Monday, October 3, 2022
Home CONTAINERIZATION How to remove old and unused Docker Images?

How to remove old and unused Docker Images?

Intro

Do you have time in a project where you have been working for quite a long time, and you create and tag dozens of Docker images daily. But, after some time, you generally forget how many docker images you have built and tagged. Thanks God there is a way to get out of this mess. Let’s talk about how to remove old and unused Docker images.

Docker’s conservative approach to remove old and unused Docker Images

unused docker images
containers loading with lift

Docker seems to have a very conservative approach to deleting redundant objects. They are often referred to as “garbage collections” such as images, containers, volumes, and networks. Usually, Docker does not remove these objects if users do not have explicit demand.

This conservative approach has its pros and cons. On the positive side, when you somehow look for an ancient object in the project, it probably stays where it is. But this might return to you as a shortage in disk space. Therefore, Docker 1.13: PR 26108 and commit 86de7c0 to introduce a few new commands to help visualize how much space the docker daemon data is taking on disk. The commands allow us to clean up “unneeded” excess efficiently.

Prune images

Prune Basics

The docker image prune command enables you to remove unused images. By default, docker image prune only cleans up dangling images, which means not tagged and not referenced by any container. To remove dangling images:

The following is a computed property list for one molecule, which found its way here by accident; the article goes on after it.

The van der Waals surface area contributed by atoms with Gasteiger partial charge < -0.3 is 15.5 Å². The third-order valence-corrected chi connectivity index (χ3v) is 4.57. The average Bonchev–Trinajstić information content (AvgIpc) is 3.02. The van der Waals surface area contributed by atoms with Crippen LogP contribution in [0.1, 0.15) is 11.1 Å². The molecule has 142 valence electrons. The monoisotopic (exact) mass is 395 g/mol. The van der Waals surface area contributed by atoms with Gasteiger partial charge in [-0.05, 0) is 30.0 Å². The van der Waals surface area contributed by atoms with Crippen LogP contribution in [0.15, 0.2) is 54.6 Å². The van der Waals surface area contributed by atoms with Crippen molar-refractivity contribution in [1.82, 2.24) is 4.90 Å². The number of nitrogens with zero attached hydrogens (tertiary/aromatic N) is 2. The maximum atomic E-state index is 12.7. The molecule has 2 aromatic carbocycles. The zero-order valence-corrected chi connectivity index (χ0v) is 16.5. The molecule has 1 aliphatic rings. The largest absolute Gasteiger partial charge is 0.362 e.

docker image prune

Prune Options

To remove all images which are not used by existing containers, use the -a flag (for removing dangling and unused images).
Warning!!! This will remove all images without at least one container associated with them, SO be careful before using -a.

docker image prune -a

You will get a warning similar to the above also from Docker, and it will ask you whether you want to continue. So to bypass the prompt, use the -f or --force flag.

docker image prune -a --force

You can limit which images are pruned using filtering expressions with the --filter flag. For example, to only consider images created more than 24 hours ago:

docker image prune -a --filter "until=24h"

Another example, to remove all images (of course not used by existing containers) before a specific date and time:

docker image prune -a --force --filter "until=2017-01-04T00:00:00"

While using filtering expressions "label=<key>" or "label=<key>=<value>" with the --filter flag, only remove images with the specified labels. The following example removes images with the label deprecated:

docker image prune --filter="label=deprecated"

TIPSSS!!! If you are using positive filtering (testing for the existence of a label or that a label has a specific value), you can use docker image ls with the same filtering syntax to see which images match your filter. For example, to list the images in the above before deleting them:

docker image ls --filter="label=deprecated"

Finally.. and BONUS

Today we learned how to deal with our obsolete images. Now you know how to remove old and unused Docker images. Similarly, you can remove old and unused Docker containers, volumes, and networks. Even it is possible to clean up all of the objects with a single command. Find this magic command below as a BONUS. However, for details, I strongly recommend you browsing through the Docker documentation page.

docker system prune --volumes

Which commands do you use the most to remove old and unused Docker objects? Please share us in the comments.

Thanks.

Mustafa Gonen
DevOps engineer, helps companies to balance their needs throughout the software development life cycle, from coding and deployment to maintenance and updates by automation. He believes the beauty of diversity. Working in DevOps culture and being a part of this harmony makes him highly motivated and satisfied.

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